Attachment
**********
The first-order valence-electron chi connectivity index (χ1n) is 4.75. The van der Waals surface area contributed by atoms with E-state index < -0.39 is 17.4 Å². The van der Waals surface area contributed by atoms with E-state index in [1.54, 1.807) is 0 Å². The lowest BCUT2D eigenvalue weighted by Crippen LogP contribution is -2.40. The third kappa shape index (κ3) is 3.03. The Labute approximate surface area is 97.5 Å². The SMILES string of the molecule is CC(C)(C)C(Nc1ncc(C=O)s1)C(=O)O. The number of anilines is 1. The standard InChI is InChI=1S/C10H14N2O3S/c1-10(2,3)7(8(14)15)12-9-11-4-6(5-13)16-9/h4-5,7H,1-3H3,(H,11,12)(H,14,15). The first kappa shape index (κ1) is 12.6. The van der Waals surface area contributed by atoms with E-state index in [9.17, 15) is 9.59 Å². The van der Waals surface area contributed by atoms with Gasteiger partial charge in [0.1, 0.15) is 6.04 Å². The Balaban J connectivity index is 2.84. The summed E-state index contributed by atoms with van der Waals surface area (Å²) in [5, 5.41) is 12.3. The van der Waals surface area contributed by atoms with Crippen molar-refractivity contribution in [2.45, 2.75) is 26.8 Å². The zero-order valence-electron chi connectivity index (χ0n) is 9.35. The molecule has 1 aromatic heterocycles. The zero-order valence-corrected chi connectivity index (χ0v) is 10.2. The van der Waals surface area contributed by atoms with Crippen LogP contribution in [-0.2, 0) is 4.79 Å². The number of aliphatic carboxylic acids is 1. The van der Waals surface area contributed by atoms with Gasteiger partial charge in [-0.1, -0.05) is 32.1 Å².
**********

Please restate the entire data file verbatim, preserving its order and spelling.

The first-order valence-electron chi connectivity index (χ1n) is 4.75. The van der Waals surface area contributed by atoms with E-state index < -0.39 is 17.4 Å². The van der Waals surface area contributed by atoms with E-state index in [1.54, 1.807) is 0 Å². The lowest BCUT2D eigenvalue weighted by Crippen LogP contribution is -2.40. The third kappa shape index (κ3) is 3.03. The Labute approximate surface area is 97.5 Å². The SMILES string of the molecule is CC(C)(C)C(Nc1ncc(C=O)s1)C(=O)O. The number of anilines is 1. The standard InChI is InChI=1S/C10H14N2O3S/c1-10(2,3)7(8(14)15)12-9-11-4-6(5-13)16-9/h4-5,7H,1-3H3,(H,11,12)(H,14,15). The first kappa shape index (κ1) is 12.6. The van der Waals surface area contributed by atoms with E-state index in [9.17, 15) is 9.59 Å². The van der Waals surface area contributed by atoms with Gasteiger partial charge in [0.1, 0.15) is 6.04 Å². The Balaban J connectivity index is 2.84. The summed E-state index contributed by atoms with van der Waals surface area (Å²) in [5, 5.41) is 12.3. The van der Waals surface area contributed by atoms with Crippen molar-refractivity contribution in [2.45, 2.75) is 26.8 Å². The zero-order valence-electron chi connectivity index (χ0n) is 9.35. The molecule has 1 aromatic heterocycles. The zero-order valence-corrected chi connectivity index (χ0v) is 10.2. The van der Waals surface area contributed by atoms with Crippen LogP contribution in [-0.2, 0) is 4.79 Å². The number of aliphatic carboxylic acids is 1. The van der Waals surface area contributed by atoms with Gasteiger partial charge in [-0.1, -0.05) is 32.1 Å².